“I came straight from sixth form college and was really geared up and ready to go. But on the first night, I felt very alone in my room here. Then, when I woke up the next morning, someone was knocking on my door and dragging me out for the Buddy Week – something that feels like I’m still not done with!”
These are the words of Ina Finnerud (21), leader of NMBU’s Student Council, who tells us about her first days at the university in the NMBU Podcast.
Ina has just completed a Bachelor's degree in International Environment and Development Studies at Noragric, Faculty of Landscape and Society. She’s spent three years at NMBU.
What actually happens in the first weeks as a student?
“When you come here as a student, you have one subject throughout August. You start straight away with academic activities, with lectures. And then you get lots of info on how to register for subjects, how to get your picture taken and get a student card, for example. I have to say, there is a lot of information to take in, but it is also a lot of fun”, laughs Ina.
“The Faculties have slightly different programs. Some things are together, such as a barbecue, stand-up at the SiÅs, sports day. You should expect to set aside plenty of time the first couple of weeks to familiarize yourself with both your subject and other information - but also for parties and socialising. Buddy Week is really important”, says Ina.
Your best tips for a good study start?
"Don't say no. Be open to the opportunities that are there - join the student society so you become part of the community that’s there", Ina advises. "And my most important "pro tip" is to remember that everyone else feels just like you in the beginning, so don’t think that you are the weird one here, or that everyone else is so confident. Here at Ås, we have a very unique culture for associations/clubs, with student associations for everything from social and sports associations to climate and sustainability groups. We even have a Quidditch Association!”
To get to know the associations and make new friends with the same interests – or to try something completely new - drop by to what’s known as the ‘graskurs’ on Wednesday 18 August. The various associations set up stands here, to tell about themselves and recruit new members.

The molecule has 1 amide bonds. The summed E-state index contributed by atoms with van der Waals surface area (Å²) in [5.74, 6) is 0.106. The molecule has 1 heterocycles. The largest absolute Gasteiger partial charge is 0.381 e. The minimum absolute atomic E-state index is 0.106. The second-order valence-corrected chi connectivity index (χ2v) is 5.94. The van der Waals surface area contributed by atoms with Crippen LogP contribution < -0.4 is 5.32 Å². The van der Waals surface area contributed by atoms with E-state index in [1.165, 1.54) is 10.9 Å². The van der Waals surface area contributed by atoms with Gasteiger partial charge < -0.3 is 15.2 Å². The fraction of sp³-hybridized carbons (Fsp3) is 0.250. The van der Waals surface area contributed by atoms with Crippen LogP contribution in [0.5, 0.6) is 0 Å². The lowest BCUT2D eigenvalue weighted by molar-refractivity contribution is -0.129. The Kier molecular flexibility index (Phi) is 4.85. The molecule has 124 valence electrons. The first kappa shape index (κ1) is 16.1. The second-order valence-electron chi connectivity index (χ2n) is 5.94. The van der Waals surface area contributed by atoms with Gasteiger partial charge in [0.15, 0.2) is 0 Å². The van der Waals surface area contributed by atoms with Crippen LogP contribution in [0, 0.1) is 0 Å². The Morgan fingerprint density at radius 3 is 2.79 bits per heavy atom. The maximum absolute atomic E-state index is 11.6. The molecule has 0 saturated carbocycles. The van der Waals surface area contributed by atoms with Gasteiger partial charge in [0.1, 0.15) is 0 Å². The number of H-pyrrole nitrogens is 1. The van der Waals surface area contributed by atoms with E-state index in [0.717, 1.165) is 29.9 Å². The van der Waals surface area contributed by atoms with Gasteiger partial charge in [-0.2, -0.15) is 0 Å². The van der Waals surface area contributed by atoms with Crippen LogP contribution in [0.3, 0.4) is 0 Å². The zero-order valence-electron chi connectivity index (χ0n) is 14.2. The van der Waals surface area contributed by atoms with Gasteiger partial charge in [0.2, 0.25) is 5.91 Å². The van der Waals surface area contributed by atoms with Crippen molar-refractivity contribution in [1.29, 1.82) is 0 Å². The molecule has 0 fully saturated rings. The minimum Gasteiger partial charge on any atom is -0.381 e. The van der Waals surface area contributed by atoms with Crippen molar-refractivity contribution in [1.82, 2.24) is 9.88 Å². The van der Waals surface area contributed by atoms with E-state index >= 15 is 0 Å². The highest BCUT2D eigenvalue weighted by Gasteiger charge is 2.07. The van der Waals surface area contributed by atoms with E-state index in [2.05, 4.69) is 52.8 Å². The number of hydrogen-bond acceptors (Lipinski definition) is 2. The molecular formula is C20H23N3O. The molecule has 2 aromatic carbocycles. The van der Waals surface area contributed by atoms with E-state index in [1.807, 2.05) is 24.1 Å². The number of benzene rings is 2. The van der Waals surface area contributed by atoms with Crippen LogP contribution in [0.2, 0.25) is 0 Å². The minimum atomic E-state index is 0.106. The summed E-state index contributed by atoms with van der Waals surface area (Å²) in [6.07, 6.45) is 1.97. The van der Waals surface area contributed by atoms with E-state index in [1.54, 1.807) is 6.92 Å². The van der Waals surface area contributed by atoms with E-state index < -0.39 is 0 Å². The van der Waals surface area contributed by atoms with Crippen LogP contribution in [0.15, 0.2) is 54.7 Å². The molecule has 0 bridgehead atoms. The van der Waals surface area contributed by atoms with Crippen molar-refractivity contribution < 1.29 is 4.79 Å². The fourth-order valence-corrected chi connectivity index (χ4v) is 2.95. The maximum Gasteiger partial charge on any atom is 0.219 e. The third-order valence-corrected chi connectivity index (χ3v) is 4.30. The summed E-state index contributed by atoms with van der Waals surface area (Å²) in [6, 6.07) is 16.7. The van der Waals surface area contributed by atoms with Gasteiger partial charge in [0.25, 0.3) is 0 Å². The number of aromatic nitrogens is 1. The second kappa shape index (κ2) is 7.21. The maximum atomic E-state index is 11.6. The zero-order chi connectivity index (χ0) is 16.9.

Ina also shares some academic tips:
"NMBU is a small university, which means that many of the classes here are small. You can have a good relationship with your professors and receive close academic follow-up. Do not be afraid to send an email! People expect students to be curious. I also think it is important that you get some structure in your everyday life. I'm saying you should attend everything you should, but you should also know when to say no to things, and not burn out.”
I keep hearing this word, ‘Matriculation’ - what is it?
" It means to enrol someone as a member of a body, particularly of a college or university. In ordinary language, it means that you as a student become an academic citizen. This means that you are officially admitted to the university community, and that is very big”.
This text is a translation of an excerpt from the podcast ‘What’s it like to start studying at NMBU’, a conversation between podcast host Morten Ellingsen and student Ina Finnerud. To hear Ina's answer to the question of whether you really have to read the entire curriculum, as well as more tips about finances, everyday study, food and life in a housing association, listen to the podcast in its entirety here (Norwegian).